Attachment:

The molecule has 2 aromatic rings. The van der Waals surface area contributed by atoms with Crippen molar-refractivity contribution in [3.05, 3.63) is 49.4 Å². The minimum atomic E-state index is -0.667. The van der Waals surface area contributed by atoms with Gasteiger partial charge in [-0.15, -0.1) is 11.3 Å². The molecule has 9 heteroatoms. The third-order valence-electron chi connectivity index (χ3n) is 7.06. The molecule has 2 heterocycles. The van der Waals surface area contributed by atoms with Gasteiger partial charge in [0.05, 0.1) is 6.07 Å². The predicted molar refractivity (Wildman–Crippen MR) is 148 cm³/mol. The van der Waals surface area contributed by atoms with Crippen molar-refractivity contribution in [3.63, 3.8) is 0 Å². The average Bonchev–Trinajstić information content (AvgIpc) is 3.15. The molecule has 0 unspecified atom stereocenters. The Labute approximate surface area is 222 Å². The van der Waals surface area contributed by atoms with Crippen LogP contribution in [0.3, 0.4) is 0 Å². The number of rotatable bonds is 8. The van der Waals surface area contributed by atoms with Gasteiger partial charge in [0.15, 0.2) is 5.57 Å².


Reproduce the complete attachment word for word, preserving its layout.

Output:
The molecule has 2 aromatic rings. The van der Waals surface area contributed by atoms with Crippen molar-refractivity contribution in [3.05, 3.63) is 49.4 Å². The minimum atomic E-state index is -0.667. The van der Waals surface area contributed by atoms with Gasteiger partial charge in [-0.15, -0.1) is 11.3 Å². The molecule has 9 heteroatoms. The third-order valence-electron chi connectivity index (χ3n) is 7.06. The molecule has 2 heterocycles. The van der Waals surface area contributed by atoms with Gasteiger partial charge in [0.05, 0.1) is 6.07 Å². The predicted molar refractivity (Wildman–Crippen MR) is 148 cm³/mol. The van der Waals surface area contributed by atoms with Crippen molar-refractivity contribution in [3.63, 3.8) is 0 Å². The average Bonchev–Trinajstić information content (AvgIpc) is 3.15. The molecule has 0 unspecified atom stereocenters. The Labute approximate surface area is 222 Å². The van der Waals surface area contributed by atoms with Crippen LogP contribution in [0.3, 0.4) is 0 Å². The number of rotatable bonds is 8. The van der Waals surface area contributed by atoms with Gasteiger partial charge in [0.15, 0.2) is 5.57 Å².